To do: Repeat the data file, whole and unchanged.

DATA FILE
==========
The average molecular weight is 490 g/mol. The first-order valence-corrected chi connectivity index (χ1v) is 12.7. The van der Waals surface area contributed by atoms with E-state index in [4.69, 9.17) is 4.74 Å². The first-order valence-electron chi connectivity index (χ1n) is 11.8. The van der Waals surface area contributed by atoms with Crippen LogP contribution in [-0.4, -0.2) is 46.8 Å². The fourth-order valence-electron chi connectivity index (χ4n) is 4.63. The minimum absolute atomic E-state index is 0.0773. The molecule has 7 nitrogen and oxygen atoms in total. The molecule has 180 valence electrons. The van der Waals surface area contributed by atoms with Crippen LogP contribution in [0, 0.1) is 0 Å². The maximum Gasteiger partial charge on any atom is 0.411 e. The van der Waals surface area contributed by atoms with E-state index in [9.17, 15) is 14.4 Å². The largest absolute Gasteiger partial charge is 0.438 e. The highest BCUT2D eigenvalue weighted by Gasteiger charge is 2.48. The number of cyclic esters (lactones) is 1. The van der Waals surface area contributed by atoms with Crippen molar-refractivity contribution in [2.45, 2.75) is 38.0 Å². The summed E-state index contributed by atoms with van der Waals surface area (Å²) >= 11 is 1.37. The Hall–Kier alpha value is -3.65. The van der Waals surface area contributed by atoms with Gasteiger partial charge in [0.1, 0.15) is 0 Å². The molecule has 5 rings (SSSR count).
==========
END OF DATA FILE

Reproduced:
The average molecular weight is 490 g/mol. The first-order valence-corrected chi connectivity index (χ1v) is 12.7. The van der Waals surface area contributed by atoms with E-state index in [4.69, 9.17) is 4.74 Å². The first-order valence-electron chi connectivity index (χ1n) is 11.8. The van der Waals surface area contributed by atoms with Crippen LogP contribution in [-0.4, -0.2) is 46.8 Å². The fourth-order valence-electron chi connectivity index (χ4n) is 4.63. The minimum absolute atomic E-state index is 0.0773. The molecule has 7 nitrogen and oxygen atoms in total. The molecule has 180 valence electrons. The van der Waals surface area contributed by atoms with Crippen LogP contribution in [0, 0.1) is 0 Å². The maximum Gasteiger partial charge on any atom is 0.411 e. The van der Waals surface area contributed by atoms with E-state index in [9.17, 15) is 14.4 Å². The largest absolute Gasteiger partial charge is 0.438 e. The highest BCUT2D eigenvalue weighted by Gasteiger charge is 2.48. The number of cyclic esters (lactones) is 1. The van der Waals surface area contributed by atoms with Crippen molar-refractivity contribution in [2.45, 2.75) is 38.0 Å². The summed E-state index contributed by atoms with van der Waals surface area (Å²) >= 11 is 1.37. The Hall–Kier alpha value is -3.65. The van der Waals surface area contributed by atoms with Gasteiger partial charge in [0.1, 0.15) is 0 Å². The molecule has 5 rings (SSSR count).